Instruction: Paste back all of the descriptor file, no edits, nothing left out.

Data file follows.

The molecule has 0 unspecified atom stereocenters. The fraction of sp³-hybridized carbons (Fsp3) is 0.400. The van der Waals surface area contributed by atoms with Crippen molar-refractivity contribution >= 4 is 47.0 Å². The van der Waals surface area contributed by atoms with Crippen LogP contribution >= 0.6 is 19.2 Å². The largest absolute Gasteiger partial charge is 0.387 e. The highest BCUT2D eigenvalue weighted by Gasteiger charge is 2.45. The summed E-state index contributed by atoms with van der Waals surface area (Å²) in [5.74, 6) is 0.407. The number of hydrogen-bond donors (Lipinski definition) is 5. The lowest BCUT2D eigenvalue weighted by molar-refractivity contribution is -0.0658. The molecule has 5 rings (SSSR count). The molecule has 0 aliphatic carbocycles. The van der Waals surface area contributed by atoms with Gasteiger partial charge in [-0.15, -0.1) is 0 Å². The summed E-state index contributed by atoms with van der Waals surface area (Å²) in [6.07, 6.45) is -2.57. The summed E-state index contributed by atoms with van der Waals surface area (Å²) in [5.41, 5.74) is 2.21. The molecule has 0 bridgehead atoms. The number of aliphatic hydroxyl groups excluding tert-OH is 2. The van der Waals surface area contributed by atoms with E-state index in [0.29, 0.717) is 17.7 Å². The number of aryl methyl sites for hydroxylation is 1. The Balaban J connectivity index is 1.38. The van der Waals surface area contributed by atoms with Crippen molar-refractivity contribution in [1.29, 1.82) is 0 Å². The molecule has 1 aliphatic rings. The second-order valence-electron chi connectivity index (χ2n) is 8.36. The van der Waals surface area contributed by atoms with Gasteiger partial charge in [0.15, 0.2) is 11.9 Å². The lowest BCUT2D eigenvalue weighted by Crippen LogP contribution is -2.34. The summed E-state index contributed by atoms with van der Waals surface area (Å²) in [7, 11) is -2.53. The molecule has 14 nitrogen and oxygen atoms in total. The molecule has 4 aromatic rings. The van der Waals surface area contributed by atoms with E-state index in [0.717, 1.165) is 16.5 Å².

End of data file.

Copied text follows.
The molecule has 0 unspecified atom stereocenters. The fraction of sp³-hybridized carbons (Fsp3) is 0.400. The van der Waals surface area contributed by atoms with Crippen molar-refractivity contribution >= 4 is 47.0 Å². The van der Waals surface area contributed by atoms with Crippen LogP contribution >= 0.6 is 19.2 Å². The largest absolute Gasteiger partial charge is 0.387 e. The highest BCUT2D eigenvalue weighted by Gasteiger charge is 2.45. The summed E-state index contributed by atoms with van der Waals surface area (Å²) in [5.74, 6) is 0.407. The number of hydrogen-bond donors (Lipinski definition) is 5. The lowest BCUT2D eigenvalue weighted by molar-refractivity contribution is -0.0658. The molecule has 5 rings (SSSR count). The molecule has 0 aliphatic carbocycles. The van der Waals surface area contributed by atoms with Gasteiger partial charge in [-0.15, -0.1) is 0 Å². The summed E-state index contributed by atoms with van der Waals surface area (Å²) in [6.07, 6.45) is -2.57. The summed E-state index contributed by atoms with van der Waals surface area (Å²) in [5.41, 5.74) is 2.21. The molecule has 0 bridgehead atoms. The number of aliphatic hydroxyl groups excluding tert-OH is 2. The van der Waals surface area contributed by atoms with E-state index in [0.29, 0.717) is 17.7 Å². The number of aryl methyl sites for hydroxylation is 1. The Balaban J connectivity index is 1.38. The van der Waals surface area contributed by atoms with Crippen molar-refractivity contribution in [1.29, 1.82) is 0 Å². The molecule has 1 aliphatic rings. The second-order valence-electron chi connectivity index (χ2n) is 8.36. The van der Waals surface area contributed by atoms with Gasteiger partial charge in [0.15, 0.2) is 11.9 Å². The lowest BCUT2D eigenvalue weighted by Crippen LogP contribution is -2.34. The summed E-state index contributed by atoms with van der Waals surface area (Å²) in [7, 11) is -2.53. The molecule has 14 nitrogen and oxygen atoms in total. The molecule has 4 aromatic rings. The van der Waals surface area contributed by atoms with E-state index in [0.717, 1.165) is 16.5 Å².